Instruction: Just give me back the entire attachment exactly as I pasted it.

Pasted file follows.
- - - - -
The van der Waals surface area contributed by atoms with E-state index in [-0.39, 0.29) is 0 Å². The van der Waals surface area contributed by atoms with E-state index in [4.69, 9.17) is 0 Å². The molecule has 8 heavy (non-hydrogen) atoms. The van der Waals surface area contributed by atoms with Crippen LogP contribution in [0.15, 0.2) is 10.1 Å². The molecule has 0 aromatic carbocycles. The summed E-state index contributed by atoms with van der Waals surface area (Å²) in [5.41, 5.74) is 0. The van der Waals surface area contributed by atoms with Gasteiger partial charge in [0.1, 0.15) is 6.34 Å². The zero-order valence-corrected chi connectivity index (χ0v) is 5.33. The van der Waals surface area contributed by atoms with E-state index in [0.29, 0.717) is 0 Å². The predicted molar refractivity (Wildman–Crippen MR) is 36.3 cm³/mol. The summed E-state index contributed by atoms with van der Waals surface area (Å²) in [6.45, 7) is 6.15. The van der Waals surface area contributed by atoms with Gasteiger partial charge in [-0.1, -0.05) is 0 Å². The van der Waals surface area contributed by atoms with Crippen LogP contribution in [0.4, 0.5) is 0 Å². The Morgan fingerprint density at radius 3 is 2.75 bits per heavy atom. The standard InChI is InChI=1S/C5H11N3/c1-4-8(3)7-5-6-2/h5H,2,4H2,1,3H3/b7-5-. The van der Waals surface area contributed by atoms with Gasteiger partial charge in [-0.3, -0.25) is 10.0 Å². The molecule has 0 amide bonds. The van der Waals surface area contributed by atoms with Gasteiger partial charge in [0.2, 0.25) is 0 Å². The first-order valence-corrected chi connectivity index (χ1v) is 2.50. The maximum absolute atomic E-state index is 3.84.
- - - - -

The van der Waals surface area contributed by atoms with E-state index in [-0.39, 0.29) is 0 Å². The van der Waals surface area contributed by atoms with E-state index in [4.69, 9.17) is 0 Å². The molecule has 8 heavy (non-hydrogen) atoms. The van der Waals surface area contributed by atoms with Crippen LogP contribution in [0.15, 0.2) is 10.1 Å². The molecule has 0 aromatic carbocycles. The summed E-state index contributed by atoms with van der Waals surface area (Å²) in [5.41, 5.74) is 0. The van der Waals surface area contributed by atoms with Gasteiger partial charge in [0.1, 0.15) is 6.34 Å². The zero-order valence-corrected chi connectivity index (χ0v) is 5.33. The van der Waals surface area contributed by atoms with E-state index in [0.29, 0.717) is 0 Å². The predicted molar refractivity (Wildman–Crippen MR) is 36.3 cm³/mol. The summed E-state index contributed by atoms with van der Waals surface area (Å²) in [6.45, 7) is 6.15. The van der Waals surface area contributed by atoms with Gasteiger partial charge in [-0.1, -0.05) is 0 Å². The van der Waals surface area contributed by atoms with Crippen LogP contribution in [0.4, 0.5) is 0 Å². The Morgan fingerprint density at radius 3 is 2.75 bits per heavy atom. The standard InChI is InChI=1S/C5H11N3/c1-4-8(3)7-5-6-2/h5H,2,4H2,1,3H3/b7-5-. The van der Waals surface area contributed by atoms with Gasteiger partial charge in [-0.3, -0.25) is 10.0 Å². The molecule has 0 amide bonds. The van der Waals surface area contributed by atoms with Gasteiger partial charge in [0.2, 0.25) is 0 Å². The first-order valence-corrected chi connectivity index (χ1v) is 2.50. The maximum absolute atomic E-state index is 3.84.